At this point you are going to add the decorative finish and height to the arbor over the composting fence. Take your long boards and screw them to the front and backs of your posts. We wanted a variable height so the longer ? length went on the fronts and backs of the two middle posts and the ? lengths went on the ends. You are going to be placing the boards over the stapled metal so feel free to really drill those screws in tight. It will act as an additional layer to secure the metal to the post and hide the unsightly seams.


When your now taller posts are in place take your crossbeam of 10 feet in length and attach that to the front and back of each middle upright. Adam, cut each of the ends at an angle for a nice decorative finish. The middle crossbeams will have the angular cuts on both sides. These are the hardest to place as you want to make sure to have the same overhang on both sides. Just measure the difference to insure an equal overhang on both sides. The other two crossbeams will only have a decorative touch on one end. The flat side will be easy to install as the straight cut will go flush to the edge of the middle posts. We installed our outside arbor sections about a foot down from the one in the center. We chose this height as we thought it was the most visually attractive result.

Learn to make your own compost and bin detailed directions on making a compost fence.

Step 5: Additional Bracing

This step is optional but we added additional bracing between the crossbeams. We did this for two reasons, first to create a place for vines to grow, and secondly provide a place to add hooks to hang bird feeders. I felt like the additional bracing made the entire structure more sound as well. To create the bracing we simply cut some 4X4’s and slotted it in-between the middle of each section and screwed it in place. The cut piece of wood usually fit tight enough between the two boards that no one needed to hold it when screwing, but it might be handy to have a partner to hold when securing it.

The Final Product

Finally an alternative to compost bin plans! Detailed instructions on how to make your own composting fence.

Unlike a regular composting bin we are not expecting to pull compost out of the composting fence. The added yard waste is for creating a screen and should slowly feed the soil at the base. So far the various layers of sticks and leaves are miking for a really interesting and attractive backdrop. I can’t wait to see how it looks when I get green vines growing up the arbor!

So now is the time to discuss the bit of waviness to the metal. First, we are not usually looking down the fence line. When you look straight on the fence you do not see it. Secondly, as we added lots of wood it filled out the metal making everything much more taunt. I have been quite happy how everything has held up over the winter. To complete the look we created a bed in front of the fence and planted flowers, cranberries, raspberries, and two grapes. The bird feeders have been a huge hit. I have seen so many more cardinals, jays, and finches flitting about the yard. I am really hoping they will help control the insect population this year in the garden. As birthday presents go this composting fence has been wonderful! It has created a nice windscreen, arbor space, and place to deposit yard waste, all while covering the unattractive brush berm between us and the neighbors. I’d call this project a win for the garden in so many ways.

Learn to make your own compost and bin detailed directions on making a compost fence.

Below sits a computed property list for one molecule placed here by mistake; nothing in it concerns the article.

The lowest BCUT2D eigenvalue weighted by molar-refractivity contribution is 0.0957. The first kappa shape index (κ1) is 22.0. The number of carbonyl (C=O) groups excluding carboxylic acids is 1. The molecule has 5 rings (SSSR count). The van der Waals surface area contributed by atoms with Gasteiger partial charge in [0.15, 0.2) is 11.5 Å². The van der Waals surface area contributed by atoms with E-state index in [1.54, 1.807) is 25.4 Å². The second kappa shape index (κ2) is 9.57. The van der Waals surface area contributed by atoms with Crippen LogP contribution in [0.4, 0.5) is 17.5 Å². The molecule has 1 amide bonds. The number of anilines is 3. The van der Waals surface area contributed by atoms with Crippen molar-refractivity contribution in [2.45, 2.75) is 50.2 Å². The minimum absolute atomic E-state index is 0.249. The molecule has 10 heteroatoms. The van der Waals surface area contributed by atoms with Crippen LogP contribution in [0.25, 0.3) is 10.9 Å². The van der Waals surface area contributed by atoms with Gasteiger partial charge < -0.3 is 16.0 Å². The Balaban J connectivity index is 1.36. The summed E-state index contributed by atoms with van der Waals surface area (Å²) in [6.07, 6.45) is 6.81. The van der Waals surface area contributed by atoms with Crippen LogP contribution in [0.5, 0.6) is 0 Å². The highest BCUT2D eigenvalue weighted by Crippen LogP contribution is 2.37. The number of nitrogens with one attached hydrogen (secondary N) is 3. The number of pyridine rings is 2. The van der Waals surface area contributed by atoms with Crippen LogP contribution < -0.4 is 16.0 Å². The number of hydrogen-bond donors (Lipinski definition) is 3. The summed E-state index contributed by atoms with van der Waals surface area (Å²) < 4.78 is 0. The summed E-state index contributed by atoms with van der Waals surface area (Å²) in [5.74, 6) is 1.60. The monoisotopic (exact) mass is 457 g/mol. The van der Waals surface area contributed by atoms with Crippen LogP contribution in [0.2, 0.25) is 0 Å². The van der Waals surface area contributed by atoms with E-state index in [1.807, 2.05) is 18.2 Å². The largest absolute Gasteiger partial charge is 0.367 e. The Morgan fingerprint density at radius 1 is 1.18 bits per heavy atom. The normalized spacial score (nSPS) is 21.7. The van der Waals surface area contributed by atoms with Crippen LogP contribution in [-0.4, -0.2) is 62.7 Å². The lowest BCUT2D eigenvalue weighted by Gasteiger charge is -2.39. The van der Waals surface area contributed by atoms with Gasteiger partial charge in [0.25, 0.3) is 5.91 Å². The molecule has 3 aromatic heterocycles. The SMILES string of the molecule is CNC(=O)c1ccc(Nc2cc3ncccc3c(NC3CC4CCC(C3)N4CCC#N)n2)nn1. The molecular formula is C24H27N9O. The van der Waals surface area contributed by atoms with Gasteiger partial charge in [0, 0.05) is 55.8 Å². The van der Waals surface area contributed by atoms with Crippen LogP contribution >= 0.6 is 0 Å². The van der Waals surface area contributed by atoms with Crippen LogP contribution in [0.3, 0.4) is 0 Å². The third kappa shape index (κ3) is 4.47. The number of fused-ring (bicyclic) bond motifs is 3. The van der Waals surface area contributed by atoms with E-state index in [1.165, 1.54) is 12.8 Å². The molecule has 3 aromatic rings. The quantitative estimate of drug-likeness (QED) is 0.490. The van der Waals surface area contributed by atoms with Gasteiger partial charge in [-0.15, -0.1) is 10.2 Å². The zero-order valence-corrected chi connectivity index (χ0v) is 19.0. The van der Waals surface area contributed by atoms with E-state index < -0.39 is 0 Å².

14 thoughts on “Building a Composting Fence

  1. […] medium to maintain the soil fertility in your garden. Not sure where to put a compost heap? A composting fence could be the […]

  2. […] medium to maintain the soil fertility in your garden. Not sure where to put a compost heap? A composting fence could be the […]

  3. Wow I learned something new today I had never heard of the idea of a composite fence I would love to see what it looks like when the vines have grown. Well done

  4. This looks really fantastic, and I bet the plants that you have planted around it will love it too. Especially as it begins to break down and Leach nutrients into the ground. I love that you planted cranberries, raspberries and grapes so cool. You know I’m jealous. The only thing I think I would have done differently than you during the stretching the fencing task, would be to turn to my husband is a honey this was a birthday gift you better call one of your muscled buddies to come help you. It sounds like it was a lot of work. You are a trooper. It really looks great!

  5. Looks great I have a wooden compost bin but this looks like a better solution – thank you for sharing with Pin Worthy Wednesday

  6. This is such a nicer alternative to a composting bin. We’ve been looking for a way to contain our compost area, as right now it’s just sitting in a corner of our yard. This looks like a great way to keep it under control!

    1. It does make for an attractive solution to yard waste.

  7. Liking this idea! and no compost turning! I usually only do spot composting, but this might be added to my “to do” list.

    Thanks so much for sharing this with us at the Dishing It & Digging It Link Party. I hope it brings you some good traffic and new friends!

  8. What an interesting idea! Once the vines grow in, it will be a beautiful way to store all that yard waste.

    1. I’m really excited about the way it looks now! Already screens the neighbor’s yard, but the vines will look great too.

  9. I love this idea! I’ve never heard of this before. We just kind of pile things up near our fence but this is a much better idea. It was very thoughtful of your husband to do it for you.

    1. I had been wanting to make one for years. I had even shown him the original article where I had read about the concept. He took that and rolled with it!

  10. Thanks for stopping by and sharing ~have a great weekend!

    1. You too!